This was well-received, and the tutor made some very helpful suggestions on what areas to research more on. They also discussed how maths is a good subject to link with music because of how patterns are used and how the questions only have one answer. Other feedback included determining if natural sounds were the best way to represent digits and help with children’s memories. This particular feedback made me think about the research I had already done. It was clear that the information did not support using natural sounds because there was no evidence so far that showed those sounds were more useful then instrumental notes, pitches, tones, scales or well-known songs. After the tutor’s conversation with us, the team decided the best method of collaboration is by coming up with individual ideas that addressed the concept. This is because it was clear that we all had different areas we were interested in, whether this was different subjects or target audience. The team part of the report was then broken up into parts to make it easier for people to know what to work on.
Thursday Team Meeting
Before the meeting, I did some more research about the correlation between maths and music, how music can be used in general learning and additional research based on the topics I researched for the Sunday meeting.
The Thursday meeting encompassed reporting back to the team what we had done so far and starting to work on individual reports and ideas. We met back every hour and kept zoom opened to allow the team to ask questions. This seemed to help keep the team motivated to work on their parts rather than procrastinating as it gave the impression that we were holding each other accountable, to some extent. The team seemed to like this approach, and this might be a technique that we can continue as we work on our parts through team-based contribution.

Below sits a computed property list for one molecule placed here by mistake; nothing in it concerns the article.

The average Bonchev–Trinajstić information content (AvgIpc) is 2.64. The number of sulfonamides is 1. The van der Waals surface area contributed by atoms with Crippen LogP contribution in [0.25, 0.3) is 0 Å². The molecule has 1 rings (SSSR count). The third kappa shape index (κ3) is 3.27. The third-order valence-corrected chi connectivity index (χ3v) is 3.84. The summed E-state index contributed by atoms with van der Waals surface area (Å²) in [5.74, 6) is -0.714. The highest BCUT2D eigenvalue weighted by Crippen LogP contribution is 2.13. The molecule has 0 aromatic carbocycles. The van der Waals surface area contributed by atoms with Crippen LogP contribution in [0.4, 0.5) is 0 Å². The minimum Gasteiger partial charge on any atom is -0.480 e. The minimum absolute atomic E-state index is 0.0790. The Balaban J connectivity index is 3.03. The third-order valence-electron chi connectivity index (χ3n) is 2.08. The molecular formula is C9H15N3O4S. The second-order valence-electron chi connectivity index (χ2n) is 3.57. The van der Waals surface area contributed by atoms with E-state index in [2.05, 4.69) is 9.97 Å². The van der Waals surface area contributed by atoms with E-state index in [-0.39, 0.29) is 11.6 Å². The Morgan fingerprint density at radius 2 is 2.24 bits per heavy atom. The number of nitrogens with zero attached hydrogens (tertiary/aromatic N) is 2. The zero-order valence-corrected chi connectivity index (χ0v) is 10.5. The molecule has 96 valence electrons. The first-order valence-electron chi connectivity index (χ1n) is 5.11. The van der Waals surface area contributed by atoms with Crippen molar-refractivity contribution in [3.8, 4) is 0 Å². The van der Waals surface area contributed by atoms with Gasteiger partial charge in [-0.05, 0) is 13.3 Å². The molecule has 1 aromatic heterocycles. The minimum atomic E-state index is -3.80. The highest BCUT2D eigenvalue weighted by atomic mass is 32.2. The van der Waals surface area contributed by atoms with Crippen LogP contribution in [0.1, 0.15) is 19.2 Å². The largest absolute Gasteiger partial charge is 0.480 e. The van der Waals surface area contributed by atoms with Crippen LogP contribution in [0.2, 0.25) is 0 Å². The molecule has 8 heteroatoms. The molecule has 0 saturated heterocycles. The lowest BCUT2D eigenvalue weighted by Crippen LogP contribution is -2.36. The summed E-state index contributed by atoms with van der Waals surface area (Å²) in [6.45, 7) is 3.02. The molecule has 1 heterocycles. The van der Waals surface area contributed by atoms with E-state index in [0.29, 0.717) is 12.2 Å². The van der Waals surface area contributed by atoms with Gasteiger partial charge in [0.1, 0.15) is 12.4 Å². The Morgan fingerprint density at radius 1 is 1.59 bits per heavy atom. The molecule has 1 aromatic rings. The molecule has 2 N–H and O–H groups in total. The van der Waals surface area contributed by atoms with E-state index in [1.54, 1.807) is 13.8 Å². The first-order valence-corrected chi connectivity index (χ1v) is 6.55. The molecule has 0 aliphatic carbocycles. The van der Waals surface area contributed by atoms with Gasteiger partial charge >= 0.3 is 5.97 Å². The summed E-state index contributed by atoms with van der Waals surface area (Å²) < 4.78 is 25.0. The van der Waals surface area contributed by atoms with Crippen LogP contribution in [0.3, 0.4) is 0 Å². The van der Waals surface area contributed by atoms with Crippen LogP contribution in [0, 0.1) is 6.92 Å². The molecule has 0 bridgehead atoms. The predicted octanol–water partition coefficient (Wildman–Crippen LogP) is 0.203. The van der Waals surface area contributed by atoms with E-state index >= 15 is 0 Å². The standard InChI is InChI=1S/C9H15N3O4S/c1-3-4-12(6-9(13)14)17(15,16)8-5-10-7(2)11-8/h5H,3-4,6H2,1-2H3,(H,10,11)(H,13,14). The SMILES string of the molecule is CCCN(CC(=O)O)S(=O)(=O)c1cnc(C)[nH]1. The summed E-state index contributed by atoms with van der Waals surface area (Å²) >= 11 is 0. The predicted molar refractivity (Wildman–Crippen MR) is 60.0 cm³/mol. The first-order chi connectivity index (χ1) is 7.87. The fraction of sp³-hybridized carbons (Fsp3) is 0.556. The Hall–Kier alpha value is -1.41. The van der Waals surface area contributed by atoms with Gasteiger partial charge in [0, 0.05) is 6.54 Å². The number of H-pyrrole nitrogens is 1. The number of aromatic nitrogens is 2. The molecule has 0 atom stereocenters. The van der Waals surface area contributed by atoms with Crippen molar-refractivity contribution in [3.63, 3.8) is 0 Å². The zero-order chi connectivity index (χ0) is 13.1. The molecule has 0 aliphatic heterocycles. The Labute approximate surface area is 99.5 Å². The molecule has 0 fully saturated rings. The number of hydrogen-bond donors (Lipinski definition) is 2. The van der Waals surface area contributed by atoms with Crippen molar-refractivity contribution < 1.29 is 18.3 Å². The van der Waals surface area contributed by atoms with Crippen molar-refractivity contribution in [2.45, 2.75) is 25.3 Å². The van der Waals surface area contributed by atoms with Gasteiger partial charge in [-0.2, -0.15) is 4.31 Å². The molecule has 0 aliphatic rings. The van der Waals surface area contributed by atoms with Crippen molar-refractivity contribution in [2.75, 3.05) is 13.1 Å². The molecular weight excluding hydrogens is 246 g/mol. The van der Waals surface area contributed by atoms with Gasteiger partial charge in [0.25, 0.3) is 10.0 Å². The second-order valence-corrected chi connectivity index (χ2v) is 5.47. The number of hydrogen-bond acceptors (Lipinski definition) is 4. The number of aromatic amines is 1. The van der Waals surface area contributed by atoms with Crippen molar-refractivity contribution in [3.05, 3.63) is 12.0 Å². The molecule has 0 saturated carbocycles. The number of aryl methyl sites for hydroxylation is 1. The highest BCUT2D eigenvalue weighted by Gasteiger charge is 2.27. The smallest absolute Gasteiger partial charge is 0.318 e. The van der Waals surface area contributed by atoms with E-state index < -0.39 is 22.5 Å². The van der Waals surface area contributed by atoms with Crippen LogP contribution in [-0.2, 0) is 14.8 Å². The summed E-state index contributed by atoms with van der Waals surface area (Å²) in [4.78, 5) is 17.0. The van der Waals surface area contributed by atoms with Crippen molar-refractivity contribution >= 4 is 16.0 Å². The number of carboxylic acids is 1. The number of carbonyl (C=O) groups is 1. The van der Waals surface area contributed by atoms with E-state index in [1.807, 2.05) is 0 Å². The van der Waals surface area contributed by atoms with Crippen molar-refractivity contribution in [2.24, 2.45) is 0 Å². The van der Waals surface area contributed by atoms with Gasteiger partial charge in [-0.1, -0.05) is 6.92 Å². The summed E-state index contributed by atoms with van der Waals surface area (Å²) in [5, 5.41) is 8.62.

So far, I have done background research as mentioned before in the post. I have also started writing the team domain and individual parts for the report.
The changes to the idea have been to utilise a 16-sided dice instead of 12-sided dice, with 0-12 being shown and 3 blank slides. If the user rolls and gets a blank side, they can then decide what number to multiply with. Each digit, 0 – 9, will be assigned some sort of sound; however, this hasn’t been determined as random natural sounds might not be used, based on the research done. Instead, within the research, it suggests the best way to teach maths using music is through allowing students to match beats, pitches, speed, tempo, words or sounds (Church, 2020). These can be done by using objects, instruments, voice and the body (Church, 2020).
The next steps will be to figure out what sounds to use and how they will change with the numbers, whether this is by using patterns, increase the pitch, scale or tune as the number becomes bigger. I am worried about whether sounds should be instrumental, such as a piano, or use the notes that objects make. I want to make sure kids can explore the sounds, and it would be interesting to allow them to use sound around them; however, I haven’t found enough evidence to show it can help students learn. Nevertheless, I do not want to turn objects into instruments as this might distract them from learning multiplication. Although I have found that familiar and popular tunes help students memorise, I might have to think about how students can create these tunes by picking random numbers which could turn out to be quite difficult. Nevertheless, this would ensure the product is not bothersome to the children, or even teachers and parents. These issues will need to be resolved and the plan pertains to reviewing the research, possibly doing more research and spending time thinking about the idea more.